None. 2-Star Players
Bertrand Berry, LB. Berry clearly is a good player when healthy. He had a career-high 14.5 sacks in 2004, but triceps and pectoral injuries have cut short his seasons the past two years. In addition to his position switch (from defensive end to outside linebacker), there are just too many unknowns with Berry to really count on him as a legit IDP performer. Just wait until the season starts to see how he does.
Chike Okeafor, LB. This Purdue grad has been a consistent performer the past three years, the past two coming with the Cardinals. However, do note that 6.5 of his 8.5 sacks a year ago came in December. It has been otherwise difficult to predict when Okeafor will do his best work. His position switch (from lineman to linebacker) also makes him a sizeable IDP risk.
Cardinals defense/special teams. The Cardinals have a number of IDP-worthy performers and did rank in the top half of the league in both sacks and takeaways last season, but as a whole, this unit falls flat. Arizona ranked 30th in passing yards allowed and 29th in total defense. Until Arizona can stop teams from moving the ball, this unit will continue to be just a bye-week fill-in at best.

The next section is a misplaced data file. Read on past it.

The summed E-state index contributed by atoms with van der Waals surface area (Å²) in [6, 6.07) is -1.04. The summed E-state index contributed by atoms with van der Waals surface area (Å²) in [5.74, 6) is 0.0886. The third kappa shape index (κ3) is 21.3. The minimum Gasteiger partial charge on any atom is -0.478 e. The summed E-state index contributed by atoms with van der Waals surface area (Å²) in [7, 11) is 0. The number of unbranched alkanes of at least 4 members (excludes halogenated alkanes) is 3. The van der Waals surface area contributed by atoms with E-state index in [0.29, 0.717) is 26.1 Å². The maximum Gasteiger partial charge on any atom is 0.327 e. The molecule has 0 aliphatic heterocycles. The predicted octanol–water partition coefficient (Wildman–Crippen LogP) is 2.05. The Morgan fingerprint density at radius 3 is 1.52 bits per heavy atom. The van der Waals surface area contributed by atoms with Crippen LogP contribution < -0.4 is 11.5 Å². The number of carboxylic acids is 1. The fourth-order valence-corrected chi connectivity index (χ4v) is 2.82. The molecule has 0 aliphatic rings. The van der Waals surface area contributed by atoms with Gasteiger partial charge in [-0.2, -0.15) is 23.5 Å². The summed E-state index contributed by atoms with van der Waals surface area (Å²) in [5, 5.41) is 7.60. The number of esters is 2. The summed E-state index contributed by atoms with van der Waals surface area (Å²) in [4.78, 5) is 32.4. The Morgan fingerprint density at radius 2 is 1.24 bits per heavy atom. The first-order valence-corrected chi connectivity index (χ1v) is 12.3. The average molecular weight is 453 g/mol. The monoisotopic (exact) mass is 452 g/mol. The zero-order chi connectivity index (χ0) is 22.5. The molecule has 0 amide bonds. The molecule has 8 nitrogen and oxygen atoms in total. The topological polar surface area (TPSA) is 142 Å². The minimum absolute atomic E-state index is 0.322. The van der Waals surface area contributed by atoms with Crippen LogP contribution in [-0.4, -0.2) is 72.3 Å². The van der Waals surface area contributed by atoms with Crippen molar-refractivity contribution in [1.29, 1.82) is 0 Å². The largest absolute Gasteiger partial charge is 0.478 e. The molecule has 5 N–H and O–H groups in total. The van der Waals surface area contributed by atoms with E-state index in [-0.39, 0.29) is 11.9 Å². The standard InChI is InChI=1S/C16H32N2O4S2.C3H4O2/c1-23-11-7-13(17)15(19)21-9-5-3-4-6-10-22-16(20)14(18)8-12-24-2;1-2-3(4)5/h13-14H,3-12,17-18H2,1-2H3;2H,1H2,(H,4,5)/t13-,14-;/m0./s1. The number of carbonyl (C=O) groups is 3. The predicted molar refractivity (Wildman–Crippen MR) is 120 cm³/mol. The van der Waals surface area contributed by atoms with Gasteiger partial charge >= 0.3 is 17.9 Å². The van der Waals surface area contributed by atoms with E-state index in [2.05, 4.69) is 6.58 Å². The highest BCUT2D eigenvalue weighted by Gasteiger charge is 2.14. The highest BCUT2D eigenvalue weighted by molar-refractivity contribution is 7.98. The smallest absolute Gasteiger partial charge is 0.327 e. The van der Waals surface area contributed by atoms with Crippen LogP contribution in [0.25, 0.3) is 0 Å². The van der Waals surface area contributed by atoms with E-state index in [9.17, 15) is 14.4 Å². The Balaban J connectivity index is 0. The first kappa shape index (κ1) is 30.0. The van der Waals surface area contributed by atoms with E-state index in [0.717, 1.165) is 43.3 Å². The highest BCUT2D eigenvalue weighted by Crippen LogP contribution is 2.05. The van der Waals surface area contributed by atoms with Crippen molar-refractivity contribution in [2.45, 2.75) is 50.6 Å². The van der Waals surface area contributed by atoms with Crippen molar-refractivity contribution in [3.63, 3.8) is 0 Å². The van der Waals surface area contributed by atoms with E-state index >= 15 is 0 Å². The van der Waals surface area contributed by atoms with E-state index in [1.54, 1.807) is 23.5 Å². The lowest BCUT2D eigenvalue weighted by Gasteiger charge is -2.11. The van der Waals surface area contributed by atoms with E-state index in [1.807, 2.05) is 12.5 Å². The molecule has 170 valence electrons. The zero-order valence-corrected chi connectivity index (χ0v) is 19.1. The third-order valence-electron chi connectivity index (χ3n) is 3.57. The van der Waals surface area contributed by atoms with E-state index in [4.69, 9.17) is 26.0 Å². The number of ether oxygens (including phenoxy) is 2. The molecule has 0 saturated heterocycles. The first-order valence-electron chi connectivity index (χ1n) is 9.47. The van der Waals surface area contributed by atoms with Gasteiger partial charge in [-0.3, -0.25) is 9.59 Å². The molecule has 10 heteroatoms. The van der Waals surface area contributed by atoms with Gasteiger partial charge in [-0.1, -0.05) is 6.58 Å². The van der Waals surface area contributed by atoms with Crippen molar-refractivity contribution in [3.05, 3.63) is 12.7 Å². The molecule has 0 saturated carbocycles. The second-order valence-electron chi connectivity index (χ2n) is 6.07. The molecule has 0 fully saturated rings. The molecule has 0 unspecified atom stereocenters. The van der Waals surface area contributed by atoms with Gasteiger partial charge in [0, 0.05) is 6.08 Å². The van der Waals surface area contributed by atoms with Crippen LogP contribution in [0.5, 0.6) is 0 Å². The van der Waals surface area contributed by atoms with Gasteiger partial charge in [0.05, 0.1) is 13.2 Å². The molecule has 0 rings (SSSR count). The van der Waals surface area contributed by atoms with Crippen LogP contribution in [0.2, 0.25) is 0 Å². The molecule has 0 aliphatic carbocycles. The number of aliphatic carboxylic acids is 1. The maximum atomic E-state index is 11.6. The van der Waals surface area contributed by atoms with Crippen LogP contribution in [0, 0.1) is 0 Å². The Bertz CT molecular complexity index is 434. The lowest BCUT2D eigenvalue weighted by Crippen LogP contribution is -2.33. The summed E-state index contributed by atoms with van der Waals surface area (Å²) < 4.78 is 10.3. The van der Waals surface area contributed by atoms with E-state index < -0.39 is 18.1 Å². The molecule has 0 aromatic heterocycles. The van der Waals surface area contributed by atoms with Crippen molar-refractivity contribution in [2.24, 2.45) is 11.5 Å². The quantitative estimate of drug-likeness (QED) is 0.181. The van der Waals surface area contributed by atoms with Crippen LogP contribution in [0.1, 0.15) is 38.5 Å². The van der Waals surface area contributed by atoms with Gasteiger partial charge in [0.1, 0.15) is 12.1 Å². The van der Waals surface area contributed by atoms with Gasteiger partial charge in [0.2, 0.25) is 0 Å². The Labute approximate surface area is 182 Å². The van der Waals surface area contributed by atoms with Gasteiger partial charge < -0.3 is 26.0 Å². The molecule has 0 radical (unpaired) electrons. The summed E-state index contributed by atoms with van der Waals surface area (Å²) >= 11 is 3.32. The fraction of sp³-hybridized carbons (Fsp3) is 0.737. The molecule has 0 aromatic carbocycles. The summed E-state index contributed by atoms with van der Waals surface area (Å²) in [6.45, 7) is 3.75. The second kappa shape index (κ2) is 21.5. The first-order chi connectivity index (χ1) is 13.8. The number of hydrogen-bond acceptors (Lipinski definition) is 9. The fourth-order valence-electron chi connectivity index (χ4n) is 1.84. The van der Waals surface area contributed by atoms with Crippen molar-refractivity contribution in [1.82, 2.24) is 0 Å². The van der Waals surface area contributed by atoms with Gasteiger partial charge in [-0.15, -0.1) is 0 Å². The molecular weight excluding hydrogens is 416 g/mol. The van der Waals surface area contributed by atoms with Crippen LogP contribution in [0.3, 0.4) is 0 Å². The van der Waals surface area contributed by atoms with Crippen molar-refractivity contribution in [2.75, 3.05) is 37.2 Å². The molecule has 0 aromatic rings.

Karlos Dansby, LB. Dansby's move from outside linebacker to inside linebacker makes him one to track. While his sack total figures to decrease with the move inside, he surely will threaten the 100-tackle mark for the first time in his career. Dansby has had health problems each of his first three years in the league, so be very aware of that as the season unfolds.